In recent years, increasing adverse reactions due to high doses or long-term administration of rhubarb and its preparations have caused global concern (Wang M et al., 2011; Zeng et al., 2013; Cao et al., 2019). Therefore, it is crucial to determine its toxic components. Studies have shown that rhein exhibits hepatotoxicity and nephrotoxicity (Hu et al., 2019; Yang X et al., 2022). Rhein can inhibit HepaRG cell viability and induce cell death by blocking the S-phase cell cycle and activating the Fas- and mitochondria-mediated apoptotic pathways (You et al., 2018). Rhein affects the accumulation of Rh123 in hepatocyte mitochondria, thereby altering the mitochondrial membrane potential and affecting mitochondrial membrane permeability; mitochondrial dysfunction causes changes in Ca2+ homeostasis and ATP depletion, ultimately leading to cell death (Bironaite and Ollinger, 1997). He et al. found that CYP2C19 could activate rhein to reactive metabolites (RMs), and RMs can covalently bind to intracellular mitochondria, resulting in ROS overproduction, respiratory chain dysfunction, liver function impairment (increased aspartate aminotransferase and lactate dehydrogenase), and cell death. In addition, RM overproduction depletes GSH, leading to hepatotoxicity (He et al., 2015). Mao et al. demonstrated that rhein can induce apoptosis in HK-2 cells by activating caspase-3 and caspase-9, which are involved in the ROS-dependent mitochondrial pathway (Sun et al., 2015; Mao et al., 2017). Rhein induces apoptosis by activating caspase-3 expression, resulting in pathological changes in renal histology, mainly manifested as protein casts in the lumen of renal tubules, capillary congestion in glomeruli and renal interstitium, swelling of renal tubule epithelial cells, and small focal proliferation of lymphocytes (Hu et al., 2019). Repeated administration of rhein for 75 days resulted in obvious steatosis and cell swelling in the liver, as well as varying degrees of inflammation, swelling, and necrosis in the kidney and colon cells, associated with competitive binding of rhein to multidrug resistance-associated protein 2 (MRP2) protein sites. Reduced expression of MRP2 protein blocked cellular oxidative stress substance expulsion, causing increased oxidative stress, impaired mitochondrial function, and stimulation of the release of caspase 3, a downstream factor of apoptosis, thus exhibiting cytotoxicity (Yang, 2022).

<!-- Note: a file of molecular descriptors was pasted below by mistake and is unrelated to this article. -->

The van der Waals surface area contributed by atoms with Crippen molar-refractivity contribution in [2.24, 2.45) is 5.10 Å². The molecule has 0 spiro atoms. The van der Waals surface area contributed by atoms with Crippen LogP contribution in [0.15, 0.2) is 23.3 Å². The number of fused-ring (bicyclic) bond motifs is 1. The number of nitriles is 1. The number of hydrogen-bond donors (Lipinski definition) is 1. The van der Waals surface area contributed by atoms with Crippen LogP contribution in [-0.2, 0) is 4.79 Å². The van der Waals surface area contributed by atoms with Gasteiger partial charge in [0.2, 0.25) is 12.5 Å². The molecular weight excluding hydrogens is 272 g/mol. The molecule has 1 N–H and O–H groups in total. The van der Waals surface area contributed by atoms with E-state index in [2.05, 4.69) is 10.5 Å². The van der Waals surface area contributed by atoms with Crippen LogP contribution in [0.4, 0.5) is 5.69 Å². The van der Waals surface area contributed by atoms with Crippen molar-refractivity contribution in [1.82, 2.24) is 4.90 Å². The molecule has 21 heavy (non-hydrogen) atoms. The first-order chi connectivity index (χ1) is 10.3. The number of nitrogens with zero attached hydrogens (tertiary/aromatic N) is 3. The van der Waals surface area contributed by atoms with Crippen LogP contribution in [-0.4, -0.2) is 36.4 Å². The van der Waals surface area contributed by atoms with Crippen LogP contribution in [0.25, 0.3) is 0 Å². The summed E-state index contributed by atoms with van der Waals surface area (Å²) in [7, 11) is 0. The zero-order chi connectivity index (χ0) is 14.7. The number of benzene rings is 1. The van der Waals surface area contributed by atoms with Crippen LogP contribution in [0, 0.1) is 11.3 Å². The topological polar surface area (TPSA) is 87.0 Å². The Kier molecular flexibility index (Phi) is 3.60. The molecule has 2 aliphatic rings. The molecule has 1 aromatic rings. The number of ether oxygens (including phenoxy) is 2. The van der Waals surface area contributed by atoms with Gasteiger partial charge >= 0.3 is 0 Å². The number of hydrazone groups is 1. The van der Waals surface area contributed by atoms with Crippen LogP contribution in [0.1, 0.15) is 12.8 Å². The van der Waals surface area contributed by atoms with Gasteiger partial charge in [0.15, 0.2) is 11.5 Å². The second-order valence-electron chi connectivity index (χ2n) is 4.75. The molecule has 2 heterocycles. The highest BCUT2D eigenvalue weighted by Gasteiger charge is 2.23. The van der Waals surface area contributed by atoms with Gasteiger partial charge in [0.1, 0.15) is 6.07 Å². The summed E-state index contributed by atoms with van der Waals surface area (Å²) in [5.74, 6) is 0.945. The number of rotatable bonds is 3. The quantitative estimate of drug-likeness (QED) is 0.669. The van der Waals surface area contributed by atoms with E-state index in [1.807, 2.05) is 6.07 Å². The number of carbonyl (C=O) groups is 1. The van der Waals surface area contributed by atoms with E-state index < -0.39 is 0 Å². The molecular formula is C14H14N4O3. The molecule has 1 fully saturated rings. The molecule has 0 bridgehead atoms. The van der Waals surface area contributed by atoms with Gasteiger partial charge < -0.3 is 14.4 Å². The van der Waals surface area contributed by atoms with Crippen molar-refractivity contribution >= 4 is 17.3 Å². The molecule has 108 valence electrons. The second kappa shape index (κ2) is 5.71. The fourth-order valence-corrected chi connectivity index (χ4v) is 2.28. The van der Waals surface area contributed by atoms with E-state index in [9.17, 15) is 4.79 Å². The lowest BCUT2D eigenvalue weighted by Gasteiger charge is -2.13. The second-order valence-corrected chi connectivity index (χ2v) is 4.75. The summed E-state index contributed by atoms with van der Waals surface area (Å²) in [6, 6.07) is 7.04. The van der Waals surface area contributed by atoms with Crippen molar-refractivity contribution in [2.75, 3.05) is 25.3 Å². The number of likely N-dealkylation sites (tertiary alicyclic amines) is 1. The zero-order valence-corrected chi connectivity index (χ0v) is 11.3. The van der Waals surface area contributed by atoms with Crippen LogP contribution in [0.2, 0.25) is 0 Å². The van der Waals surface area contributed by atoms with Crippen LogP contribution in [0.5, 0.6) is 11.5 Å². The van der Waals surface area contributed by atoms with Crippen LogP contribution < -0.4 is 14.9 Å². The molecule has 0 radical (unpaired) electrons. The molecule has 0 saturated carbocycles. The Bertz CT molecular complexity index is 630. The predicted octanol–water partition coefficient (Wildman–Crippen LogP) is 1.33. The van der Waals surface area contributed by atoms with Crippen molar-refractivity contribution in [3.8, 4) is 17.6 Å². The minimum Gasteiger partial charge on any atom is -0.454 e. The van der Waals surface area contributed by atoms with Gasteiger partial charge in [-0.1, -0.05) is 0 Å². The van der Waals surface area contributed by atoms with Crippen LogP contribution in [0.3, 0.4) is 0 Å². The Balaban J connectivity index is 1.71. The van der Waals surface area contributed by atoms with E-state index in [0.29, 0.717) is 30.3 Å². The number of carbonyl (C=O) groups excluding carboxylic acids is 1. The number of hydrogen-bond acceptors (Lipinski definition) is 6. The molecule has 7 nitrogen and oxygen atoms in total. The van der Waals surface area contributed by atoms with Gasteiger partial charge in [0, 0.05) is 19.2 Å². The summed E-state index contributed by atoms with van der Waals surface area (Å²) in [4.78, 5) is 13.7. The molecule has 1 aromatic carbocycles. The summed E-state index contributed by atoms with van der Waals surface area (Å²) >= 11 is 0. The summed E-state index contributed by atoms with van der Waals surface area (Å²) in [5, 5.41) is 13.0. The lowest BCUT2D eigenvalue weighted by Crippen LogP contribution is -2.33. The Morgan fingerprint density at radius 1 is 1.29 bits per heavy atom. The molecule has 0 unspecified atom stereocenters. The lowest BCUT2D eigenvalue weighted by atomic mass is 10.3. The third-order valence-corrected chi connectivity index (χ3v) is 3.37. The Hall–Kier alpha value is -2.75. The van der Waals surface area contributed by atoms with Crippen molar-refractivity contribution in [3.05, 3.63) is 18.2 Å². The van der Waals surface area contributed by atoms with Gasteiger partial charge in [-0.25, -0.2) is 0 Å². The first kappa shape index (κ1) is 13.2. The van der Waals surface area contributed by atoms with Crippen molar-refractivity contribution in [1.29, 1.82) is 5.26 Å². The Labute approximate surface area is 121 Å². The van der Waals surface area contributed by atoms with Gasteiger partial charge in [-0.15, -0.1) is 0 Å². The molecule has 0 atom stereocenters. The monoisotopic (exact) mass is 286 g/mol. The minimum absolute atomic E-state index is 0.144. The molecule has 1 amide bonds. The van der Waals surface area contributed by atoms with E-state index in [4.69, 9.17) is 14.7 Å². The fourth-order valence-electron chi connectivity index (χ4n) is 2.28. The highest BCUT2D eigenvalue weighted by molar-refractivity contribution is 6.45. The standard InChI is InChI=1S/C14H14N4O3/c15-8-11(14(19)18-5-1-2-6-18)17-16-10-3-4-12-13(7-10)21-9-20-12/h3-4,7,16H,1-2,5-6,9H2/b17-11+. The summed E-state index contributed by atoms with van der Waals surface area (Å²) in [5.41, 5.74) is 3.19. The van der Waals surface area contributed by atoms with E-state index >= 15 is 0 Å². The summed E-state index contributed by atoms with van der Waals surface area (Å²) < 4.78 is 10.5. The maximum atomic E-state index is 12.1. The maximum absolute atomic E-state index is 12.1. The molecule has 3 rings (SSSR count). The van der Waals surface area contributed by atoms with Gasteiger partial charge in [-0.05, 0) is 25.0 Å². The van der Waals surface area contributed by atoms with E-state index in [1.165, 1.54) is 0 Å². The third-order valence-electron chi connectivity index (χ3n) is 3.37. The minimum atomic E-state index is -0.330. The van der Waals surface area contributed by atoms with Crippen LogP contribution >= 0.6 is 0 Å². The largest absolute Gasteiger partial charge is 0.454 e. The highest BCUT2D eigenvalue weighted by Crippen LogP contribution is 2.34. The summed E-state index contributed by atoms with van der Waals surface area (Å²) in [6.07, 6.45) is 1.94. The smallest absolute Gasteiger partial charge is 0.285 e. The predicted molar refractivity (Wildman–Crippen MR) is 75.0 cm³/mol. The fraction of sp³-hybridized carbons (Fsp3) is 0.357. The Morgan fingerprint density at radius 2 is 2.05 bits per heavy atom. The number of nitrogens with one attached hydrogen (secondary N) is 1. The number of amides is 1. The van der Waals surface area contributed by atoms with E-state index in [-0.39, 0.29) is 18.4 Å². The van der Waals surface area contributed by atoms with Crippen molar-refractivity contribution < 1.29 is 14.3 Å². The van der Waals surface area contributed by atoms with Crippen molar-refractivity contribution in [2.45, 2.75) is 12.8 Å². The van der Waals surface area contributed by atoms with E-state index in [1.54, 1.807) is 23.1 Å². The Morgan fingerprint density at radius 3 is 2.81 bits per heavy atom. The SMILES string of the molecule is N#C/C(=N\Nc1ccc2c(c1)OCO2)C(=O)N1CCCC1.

Pharmacokinetics of rhein

The HPLC-fluorescence detector method has been used to study the absorption of rhein in rats after oral administration, and the results showed that rhein is mainly distributed in the stomach, kidney, liver, and intestine, had good biocompatibility with them, and could pass the blood-brain barrier (Zhao et al., 2021). Rhein is mainly metabolized by the kidneys. The cumulative excretion rate in urine is 6.0 ± .6% within 24 h after oral administration of 70 mg/kg rhein, and the renal clearance of rhein is 21.3 ± 5.47 mL/h/kg (Hao et al., 2014). In total, 20% of rhein is excreted in its natural form in urine, 60% as thiourea acid ester conjugates, and 20% as sulfates (Dahms et al., 1997). Rhein is the only anthraquinone component of rhubarb that is absorbed into the blood in the human body (Lee et al., 2003).